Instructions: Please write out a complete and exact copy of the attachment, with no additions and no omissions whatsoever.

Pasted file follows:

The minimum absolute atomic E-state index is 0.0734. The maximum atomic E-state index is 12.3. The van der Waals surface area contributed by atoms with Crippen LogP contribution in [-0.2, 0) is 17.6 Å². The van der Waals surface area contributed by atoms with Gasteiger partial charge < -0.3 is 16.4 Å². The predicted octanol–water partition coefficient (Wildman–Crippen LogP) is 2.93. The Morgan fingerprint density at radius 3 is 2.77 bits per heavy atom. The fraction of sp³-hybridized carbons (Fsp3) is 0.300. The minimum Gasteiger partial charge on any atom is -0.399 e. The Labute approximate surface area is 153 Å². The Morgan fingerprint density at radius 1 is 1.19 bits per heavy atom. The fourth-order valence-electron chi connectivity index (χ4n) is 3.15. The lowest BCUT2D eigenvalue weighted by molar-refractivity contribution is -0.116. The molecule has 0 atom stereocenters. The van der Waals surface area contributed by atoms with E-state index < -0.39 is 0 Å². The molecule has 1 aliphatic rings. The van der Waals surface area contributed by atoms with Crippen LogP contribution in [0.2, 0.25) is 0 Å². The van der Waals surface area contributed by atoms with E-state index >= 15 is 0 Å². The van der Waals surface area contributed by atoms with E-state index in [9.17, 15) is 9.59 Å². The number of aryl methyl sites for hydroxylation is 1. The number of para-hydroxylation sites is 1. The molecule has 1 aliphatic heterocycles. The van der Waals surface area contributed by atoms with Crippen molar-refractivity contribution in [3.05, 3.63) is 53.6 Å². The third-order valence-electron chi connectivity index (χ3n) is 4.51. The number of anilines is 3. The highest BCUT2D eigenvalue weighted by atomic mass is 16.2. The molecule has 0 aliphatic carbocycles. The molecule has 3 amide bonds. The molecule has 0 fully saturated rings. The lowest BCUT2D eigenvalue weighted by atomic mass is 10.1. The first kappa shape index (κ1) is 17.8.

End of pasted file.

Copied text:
The minimum absolute atomic E-state index is 0.0734. The maximum atomic E-state index is 12.3. The van der Waals surface area contributed by atoms with Crippen LogP contribution in [-0.2, 0) is 17.6 Å². The van der Waals surface area contributed by atoms with Gasteiger partial charge < -0.3 is 16.4 Å². The predicted octanol–water partition coefficient (Wildman–Crippen LogP) is 2.93. The Morgan fingerprint density at radius 3 is 2.77 bits per heavy atom. The fraction of sp³-hybridized carbons (Fsp3) is 0.300. The minimum Gasteiger partial charge on any atom is -0.399 e. The Labute approximate surface area is 153 Å². The Morgan fingerprint density at radius 1 is 1.19 bits per heavy atom. The fourth-order valence-electron chi connectivity index (χ4n) is 3.15. The lowest BCUT2D eigenvalue weighted by molar-refractivity contribution is -0.116. The molecule has 0 atom stereocenters. The van der Waals surface area contributed by atoms with E-state index < -0.39 is 0 Å². The molecule has 1 aliphatic rings. The van der Waals surface area contributed by atoms with Crippen LogP contribution in [0.2, 0.25) is 0 Å². The van der Waals surface area contributed by atoms with E-state index >= 15 is 0 Å². The van der Waals surface area contributed by atoms with E-state index in [9.17, 15) is 9.59 Å². The number of aryl methyl sites for hydroxylation is 1. The number of para-hydroxylation sites is 1. The molecule has 1 aliphatic heterocycles. The van der Waals surface area contributed by atoms with Crippen molar-refractivity contribution in [3.05, 3.63) is 53.6 Å². The third-order valence-electron chi connectivity index (χ3n) is 4.51. The number of anilines is 3. The highest BCUT2D eigenvalue weighted by atomic mass is 16.2. The molecule has 0 aliphatic carbocycles. The molecule has 3 amide bonds. The molecule has 0 fully saturated rings. The lowest BCUT2D eigenvalue weighted by atomic mass is 10.1. The first kappa shape index (κ1) is 17.8.